Angry protesters vowed to bring Greece to a standstill on the second day of a general strike on Thursday while disgruntled lawmakers vote on the details of a deeply unpopular austerity package needed to stave off bankruptcy.
Parliament is expected to give a final green light late in the day to the belt-tightening plan required by the EU and the IMF, after backing it in principle in a first reading on Wednesday despite the country's biggest labour action in years.
But some ruling party MPs have warned they may vote against one of the bill's most controversial provisions, threatening to weaken the beleaguered government's narrow majority as it battles a debt crisis that is shaking global markets.
Thousands of police will be deployed through central Athens after black-clad youth clashed with riot police on Wednesday, pelting them with petrol bombs and chunks of marble during an anti-austerity march that drew more than 100,000 protesters.
Ships will be docked, ministries and schools shut and hospitals will work on skeleton staff in the second day of a 48-hour strike against plans to pile more taxes on austerity-hit Greeks and put tens of thousands of state workers on the road to redundancy.
"The protests will shake the government again, they will feel like an earthquake," said Ilias Iliopoulos, secretary general of public union ADEDY.
Protesters are set to rally in front of parliament from 0800 GMT and will try to stay on the square till late at night, while lawmakers vote on the bill.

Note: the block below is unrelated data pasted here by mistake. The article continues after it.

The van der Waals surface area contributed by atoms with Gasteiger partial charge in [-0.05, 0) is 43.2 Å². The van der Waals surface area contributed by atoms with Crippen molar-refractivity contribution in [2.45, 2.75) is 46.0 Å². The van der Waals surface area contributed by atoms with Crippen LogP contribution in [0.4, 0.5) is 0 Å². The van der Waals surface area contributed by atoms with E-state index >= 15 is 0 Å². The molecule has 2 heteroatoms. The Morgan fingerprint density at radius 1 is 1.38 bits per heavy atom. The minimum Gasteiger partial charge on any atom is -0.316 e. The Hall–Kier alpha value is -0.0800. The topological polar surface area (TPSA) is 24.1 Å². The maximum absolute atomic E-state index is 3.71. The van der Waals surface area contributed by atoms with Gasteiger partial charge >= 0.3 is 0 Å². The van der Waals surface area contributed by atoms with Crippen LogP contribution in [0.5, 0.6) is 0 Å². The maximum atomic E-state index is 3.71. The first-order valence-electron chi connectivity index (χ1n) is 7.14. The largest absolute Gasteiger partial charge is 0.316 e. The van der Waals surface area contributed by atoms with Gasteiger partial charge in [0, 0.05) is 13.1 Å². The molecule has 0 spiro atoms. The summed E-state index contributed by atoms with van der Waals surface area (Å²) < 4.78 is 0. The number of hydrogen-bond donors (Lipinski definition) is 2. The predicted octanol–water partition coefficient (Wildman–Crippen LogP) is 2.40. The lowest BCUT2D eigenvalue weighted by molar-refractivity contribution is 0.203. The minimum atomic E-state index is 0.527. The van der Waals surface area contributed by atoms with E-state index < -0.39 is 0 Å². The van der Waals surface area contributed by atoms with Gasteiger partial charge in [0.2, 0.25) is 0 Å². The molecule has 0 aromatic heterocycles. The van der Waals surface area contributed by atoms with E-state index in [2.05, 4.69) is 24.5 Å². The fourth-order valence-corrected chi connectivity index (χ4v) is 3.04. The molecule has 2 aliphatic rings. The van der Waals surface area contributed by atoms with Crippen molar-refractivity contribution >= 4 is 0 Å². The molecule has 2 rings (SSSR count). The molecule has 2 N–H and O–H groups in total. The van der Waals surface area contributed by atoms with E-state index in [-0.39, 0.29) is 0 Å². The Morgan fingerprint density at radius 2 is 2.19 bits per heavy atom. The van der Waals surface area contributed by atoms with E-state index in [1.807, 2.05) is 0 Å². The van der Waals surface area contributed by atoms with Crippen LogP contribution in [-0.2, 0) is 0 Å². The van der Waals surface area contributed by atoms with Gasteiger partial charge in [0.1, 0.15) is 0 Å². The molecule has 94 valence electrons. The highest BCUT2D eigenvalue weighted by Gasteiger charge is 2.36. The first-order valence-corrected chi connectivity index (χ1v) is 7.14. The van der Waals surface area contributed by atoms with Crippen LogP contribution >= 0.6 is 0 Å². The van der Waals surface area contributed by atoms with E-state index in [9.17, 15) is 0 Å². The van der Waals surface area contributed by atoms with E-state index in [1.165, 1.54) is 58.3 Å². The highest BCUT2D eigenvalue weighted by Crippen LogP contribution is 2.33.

Analysts expect the protests to continue unabated as Greeks of all walks of life have become increasingly angry at measures they feel only hurt the poorest while tax evaders and corrupt politicians remain unaffected.
But commentators see no other option for the ruling Socialists, who hold 154 seats in the 300-strong assembly, than to pass the measures, a key condition to convince the EU and IMF ahead of a crunch summit on Sunday that Greece deserves to keep getting the loans it needs to avoid bankruptcy.
"People sent a message on Wednesday that they have reached their limits and can't take any more austerity," said Theodore Couloumbis of the ELIAMEP think-tank.
"But these kind of protests cannot topple the government ... I don't see this happening now," he said.
The bill foresees an average income cut of about 20 percent for public sector workers, according to estimates by public sector labour unions, and reduces the tax-free income threshold.
It will make it easier for firms to cut payroll costs by reaching company-level wage agreements, which has particularly angered some ruling party lawmakers.`
Prime Minister George Papandreou will hold a cabinet meeting at around 0900 GMT, ahead of the parliamentary vote and of Sunday's EU summit.
© 2022 Thomson/Reuters. All rights reserved.